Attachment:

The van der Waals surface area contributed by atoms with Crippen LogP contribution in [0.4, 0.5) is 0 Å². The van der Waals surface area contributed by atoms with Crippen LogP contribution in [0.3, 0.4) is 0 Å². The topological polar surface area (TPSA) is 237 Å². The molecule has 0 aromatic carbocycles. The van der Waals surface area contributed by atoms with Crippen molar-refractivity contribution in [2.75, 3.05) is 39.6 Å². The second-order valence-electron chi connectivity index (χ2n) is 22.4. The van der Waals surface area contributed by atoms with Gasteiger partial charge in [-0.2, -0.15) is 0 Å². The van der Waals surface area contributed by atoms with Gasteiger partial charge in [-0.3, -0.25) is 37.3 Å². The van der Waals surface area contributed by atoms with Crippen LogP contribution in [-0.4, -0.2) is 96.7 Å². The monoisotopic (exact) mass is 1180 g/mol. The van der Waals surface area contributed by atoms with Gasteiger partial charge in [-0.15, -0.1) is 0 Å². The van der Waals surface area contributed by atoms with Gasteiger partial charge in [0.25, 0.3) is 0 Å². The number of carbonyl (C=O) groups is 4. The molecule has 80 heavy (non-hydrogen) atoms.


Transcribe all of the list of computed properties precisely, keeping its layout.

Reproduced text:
The van der Waals surface area contributed by atoms with Crippen LogP contribution in [0.4, 0.5) is 0 Å². The van der Waals surface area contributed by atoms with Crippen LogP contribution in [0.3, 0.4) is 0 Å². The topological polar surface area (TPSA) is 237 Å². The molecule has 0 aromatic carbocycles. The van der Waals surface area contributed by atoms with Crippen molar-refractivity contribution in [2.75, 3.05) is 39.6 Å². The second-order valence-electron chi connectivity index (χ2n) is 22.4. The van der Waals surface area contributed by atoms with Gasteiger partial charge in [-0.2, -0.15) is 0 Å². The van der Waals surface area contributed by atoms with Gasteiger partial charge in [-0.3, -0.25) is 37.3 Å². The van der Waals surface area contributed by atoms with Crippen LogP contribution in [-0.4, -0.2) is 96.7 Å². The monoisotopic (exact) mass is 1180 g/mol. The van der Waals surface area contributed by atoms with Gasteiger partial charge in [-0.15, -0.1) is 0 Å². The van der Waals surface area contributed by atoms with Gasteiger partial charge in [0.25, 0.3) is 0 Å². The number of carbonyl (C=O) groups is 4. The molecule has 80 heavy (non-hydrogen) atoms.